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The marketing of deceased celebrities. The marketing of deceased celebrities.
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The marketing of deceased celebrities.

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A two-billion-dollar industry, that’s what it has become. The marketing of dead celebrities attracts a lot of big brands and with that, controversy.

 

Was he “under pressure”?

On January 10, 2016, David Bowie died. Even his biggest fans didn’t see this one coming. The English singer, songwriter and actor died in his apartment in New York City. He had liver cancer and during the last year and a half, he had kept his illness private. The world was in shock.

 

Two days before his death, Bowie released his twenty-fifth studio album; ‘Blackstar’, was released on his 69th birthday. Was this a ‘parting gift’ to his fans or a smart strategic marketing move? Did he know he was going to die? And was that why he released a new album?

 

Five months later, the album ‘Bowie – Legacy, the Greatest Hits’ was released. Memorials were created in London, Berlin, New York City and in other cities where Bowie had spent part of his life. Sales of his albums skyrocketed. A celebrity’s death makes marketing people do weird things. Gaining money out of someone’s death by releasing a ‘best of’ album only five months later. Is that smart or disrespectful?

 

Yes, celebrities are wanted. Dead or alive.

Of course, David Bowie isn’t the only celebrity worth serious amounts of money, even after his death. Do you remember the Coachella festival in 2012? Tupac appeared on stage as a life-sized hologram, fifteen years after he was fatally shot. ‘He’ strutted across the stage, and stunned the crowd by yelling out ‘What the f*ck is up, Coachella?’ He not only sang and danced with Snoop Dogg and Dr. Dre, he interacted with them. It was so astonishing, as a matter of fact, it makes you wonder if a deceased musician could now go out on tour. Would you buy a ticket?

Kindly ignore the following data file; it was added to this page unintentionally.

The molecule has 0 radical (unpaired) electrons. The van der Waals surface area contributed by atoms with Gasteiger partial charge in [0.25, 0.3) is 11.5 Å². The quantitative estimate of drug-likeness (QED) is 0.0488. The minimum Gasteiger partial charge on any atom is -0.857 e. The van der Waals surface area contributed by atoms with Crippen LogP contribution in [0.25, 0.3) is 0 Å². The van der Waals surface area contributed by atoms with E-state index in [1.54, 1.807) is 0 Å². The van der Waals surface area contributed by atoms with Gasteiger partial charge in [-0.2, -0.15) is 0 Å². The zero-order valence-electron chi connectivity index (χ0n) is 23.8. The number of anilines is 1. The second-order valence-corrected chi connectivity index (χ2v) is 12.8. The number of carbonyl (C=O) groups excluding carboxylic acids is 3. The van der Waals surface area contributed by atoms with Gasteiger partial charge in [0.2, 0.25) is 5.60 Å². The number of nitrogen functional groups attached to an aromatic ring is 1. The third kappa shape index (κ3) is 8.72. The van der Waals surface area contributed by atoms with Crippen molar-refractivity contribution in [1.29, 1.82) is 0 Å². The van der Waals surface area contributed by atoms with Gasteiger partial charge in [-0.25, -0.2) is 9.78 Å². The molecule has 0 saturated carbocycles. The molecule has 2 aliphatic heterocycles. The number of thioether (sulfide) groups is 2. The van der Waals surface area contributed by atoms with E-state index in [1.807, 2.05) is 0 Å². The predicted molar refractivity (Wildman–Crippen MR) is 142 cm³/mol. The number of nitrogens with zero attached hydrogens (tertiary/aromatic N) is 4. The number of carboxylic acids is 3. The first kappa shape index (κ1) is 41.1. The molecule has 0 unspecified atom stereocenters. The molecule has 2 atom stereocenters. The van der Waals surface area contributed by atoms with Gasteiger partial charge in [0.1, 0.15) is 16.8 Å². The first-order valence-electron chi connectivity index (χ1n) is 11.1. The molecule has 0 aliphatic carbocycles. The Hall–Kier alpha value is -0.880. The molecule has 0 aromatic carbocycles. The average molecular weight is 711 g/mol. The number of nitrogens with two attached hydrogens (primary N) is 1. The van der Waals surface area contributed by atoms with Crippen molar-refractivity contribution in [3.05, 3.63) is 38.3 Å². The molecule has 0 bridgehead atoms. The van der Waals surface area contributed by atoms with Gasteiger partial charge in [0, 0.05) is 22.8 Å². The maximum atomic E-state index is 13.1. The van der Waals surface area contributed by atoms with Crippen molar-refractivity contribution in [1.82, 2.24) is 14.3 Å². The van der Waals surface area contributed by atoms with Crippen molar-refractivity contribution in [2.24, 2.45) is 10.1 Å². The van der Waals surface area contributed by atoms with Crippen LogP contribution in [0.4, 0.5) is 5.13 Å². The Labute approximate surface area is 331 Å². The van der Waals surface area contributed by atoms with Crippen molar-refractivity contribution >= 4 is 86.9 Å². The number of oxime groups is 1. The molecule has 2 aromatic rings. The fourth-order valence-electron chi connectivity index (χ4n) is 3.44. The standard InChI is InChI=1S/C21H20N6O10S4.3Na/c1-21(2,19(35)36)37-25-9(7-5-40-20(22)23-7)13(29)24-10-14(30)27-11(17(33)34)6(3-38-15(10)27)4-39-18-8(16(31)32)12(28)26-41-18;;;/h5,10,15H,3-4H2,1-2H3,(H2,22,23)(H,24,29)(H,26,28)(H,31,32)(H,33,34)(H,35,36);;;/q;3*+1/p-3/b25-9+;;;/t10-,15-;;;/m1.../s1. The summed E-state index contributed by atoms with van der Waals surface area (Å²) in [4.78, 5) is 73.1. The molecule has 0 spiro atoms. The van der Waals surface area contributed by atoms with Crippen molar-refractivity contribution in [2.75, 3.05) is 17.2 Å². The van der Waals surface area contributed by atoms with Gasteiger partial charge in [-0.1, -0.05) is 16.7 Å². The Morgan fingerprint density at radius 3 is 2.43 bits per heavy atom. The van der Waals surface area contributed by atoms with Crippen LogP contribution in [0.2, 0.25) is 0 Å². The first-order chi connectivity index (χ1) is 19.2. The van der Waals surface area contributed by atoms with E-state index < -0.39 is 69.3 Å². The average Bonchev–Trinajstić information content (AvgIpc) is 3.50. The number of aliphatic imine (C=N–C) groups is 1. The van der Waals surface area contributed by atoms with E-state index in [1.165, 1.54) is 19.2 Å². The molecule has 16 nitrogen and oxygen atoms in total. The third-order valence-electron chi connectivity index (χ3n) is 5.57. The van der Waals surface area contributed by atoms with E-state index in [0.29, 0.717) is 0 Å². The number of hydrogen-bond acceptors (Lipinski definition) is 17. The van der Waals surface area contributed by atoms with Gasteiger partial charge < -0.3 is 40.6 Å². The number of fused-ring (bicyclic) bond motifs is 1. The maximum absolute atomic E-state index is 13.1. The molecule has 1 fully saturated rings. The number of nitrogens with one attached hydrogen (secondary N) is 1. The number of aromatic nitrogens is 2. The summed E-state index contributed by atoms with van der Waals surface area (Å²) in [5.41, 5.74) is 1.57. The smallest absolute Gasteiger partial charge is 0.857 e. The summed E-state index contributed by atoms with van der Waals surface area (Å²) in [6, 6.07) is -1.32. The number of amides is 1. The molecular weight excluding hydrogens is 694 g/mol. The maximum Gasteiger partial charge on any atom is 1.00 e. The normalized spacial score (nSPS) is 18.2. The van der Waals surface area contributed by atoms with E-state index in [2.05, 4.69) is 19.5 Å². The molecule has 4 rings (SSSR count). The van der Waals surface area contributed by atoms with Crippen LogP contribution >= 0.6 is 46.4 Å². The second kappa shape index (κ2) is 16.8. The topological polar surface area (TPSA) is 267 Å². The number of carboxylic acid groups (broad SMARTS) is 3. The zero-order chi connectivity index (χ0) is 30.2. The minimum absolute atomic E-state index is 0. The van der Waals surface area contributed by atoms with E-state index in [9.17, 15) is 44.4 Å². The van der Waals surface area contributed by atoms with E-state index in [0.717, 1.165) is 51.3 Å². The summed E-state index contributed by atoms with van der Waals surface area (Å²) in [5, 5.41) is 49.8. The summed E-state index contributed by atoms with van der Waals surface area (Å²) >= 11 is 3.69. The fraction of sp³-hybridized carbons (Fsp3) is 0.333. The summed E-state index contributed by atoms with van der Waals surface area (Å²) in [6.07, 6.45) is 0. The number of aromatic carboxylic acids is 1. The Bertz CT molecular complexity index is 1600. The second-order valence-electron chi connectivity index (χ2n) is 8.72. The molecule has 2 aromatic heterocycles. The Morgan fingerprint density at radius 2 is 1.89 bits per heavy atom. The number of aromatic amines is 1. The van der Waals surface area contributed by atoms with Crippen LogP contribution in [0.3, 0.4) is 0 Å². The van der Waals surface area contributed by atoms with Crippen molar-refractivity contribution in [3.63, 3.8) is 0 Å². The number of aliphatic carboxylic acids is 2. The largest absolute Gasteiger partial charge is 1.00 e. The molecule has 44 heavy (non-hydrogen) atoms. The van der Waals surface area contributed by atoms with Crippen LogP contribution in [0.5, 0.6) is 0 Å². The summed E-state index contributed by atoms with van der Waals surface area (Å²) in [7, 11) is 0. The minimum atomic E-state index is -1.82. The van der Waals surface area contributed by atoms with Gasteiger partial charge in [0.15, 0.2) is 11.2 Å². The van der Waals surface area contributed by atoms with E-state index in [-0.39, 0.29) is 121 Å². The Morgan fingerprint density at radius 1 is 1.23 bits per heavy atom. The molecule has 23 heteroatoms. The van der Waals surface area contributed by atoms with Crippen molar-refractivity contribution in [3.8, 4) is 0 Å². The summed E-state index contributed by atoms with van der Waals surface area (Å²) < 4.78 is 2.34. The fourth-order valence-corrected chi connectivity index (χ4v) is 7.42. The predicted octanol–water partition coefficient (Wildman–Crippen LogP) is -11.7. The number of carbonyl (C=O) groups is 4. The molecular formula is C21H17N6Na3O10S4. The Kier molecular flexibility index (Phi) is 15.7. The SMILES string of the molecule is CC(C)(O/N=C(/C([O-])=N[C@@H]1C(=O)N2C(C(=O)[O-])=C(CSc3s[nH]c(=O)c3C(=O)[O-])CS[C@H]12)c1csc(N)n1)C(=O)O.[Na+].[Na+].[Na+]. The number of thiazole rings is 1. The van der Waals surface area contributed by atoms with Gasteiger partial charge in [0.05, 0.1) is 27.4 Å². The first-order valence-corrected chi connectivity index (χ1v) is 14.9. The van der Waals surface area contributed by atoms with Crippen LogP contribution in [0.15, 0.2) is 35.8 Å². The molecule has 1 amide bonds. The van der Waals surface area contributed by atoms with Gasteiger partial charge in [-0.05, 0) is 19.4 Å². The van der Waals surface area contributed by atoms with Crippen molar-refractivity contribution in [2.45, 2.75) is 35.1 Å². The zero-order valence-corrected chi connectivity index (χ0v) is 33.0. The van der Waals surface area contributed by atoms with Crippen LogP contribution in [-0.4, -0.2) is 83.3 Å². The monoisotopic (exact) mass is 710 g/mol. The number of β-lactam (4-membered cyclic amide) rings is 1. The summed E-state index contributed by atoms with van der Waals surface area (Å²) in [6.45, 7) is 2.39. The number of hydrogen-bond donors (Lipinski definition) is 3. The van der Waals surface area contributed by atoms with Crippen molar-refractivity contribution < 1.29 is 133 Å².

You can ask yourself the question: why wouldn’t you merchandise all kind of things? Delebs (oh yes, there even is a word for dead celebs) remain famous. If not immortal. Their looks are frozen in time, and with technology, they can be made to say and do anything. From a marketing point of view, they attract a lot of money, attention and controversy. Many celebrities become even more valuable in memory than they were in real life.

 

You are a marketer and consider jumping on this train of success? Well, you will gain awareness, people will remember your brand but you will have a lot of controversy too. Maybe it is better to make a deal with celebrities who are still alive.

 

Whether you work with celebrities or not, we believe that you as a marketer, have to find the meaning of your company. Does it fit with the identity of your brand? Make meaningful elements an integral part of the brand, its identity and its products. George Clooney and his cup of Nespresso are a perfect match. Tiger Woods and Nike were the biggest bromance until Tiger messed it up. But they are cool again, now. They connect and make each other stronger.

 

And David, don’t worry. You will never become boring. In a couple of years, you will have your own hologram. So long, Major Tom.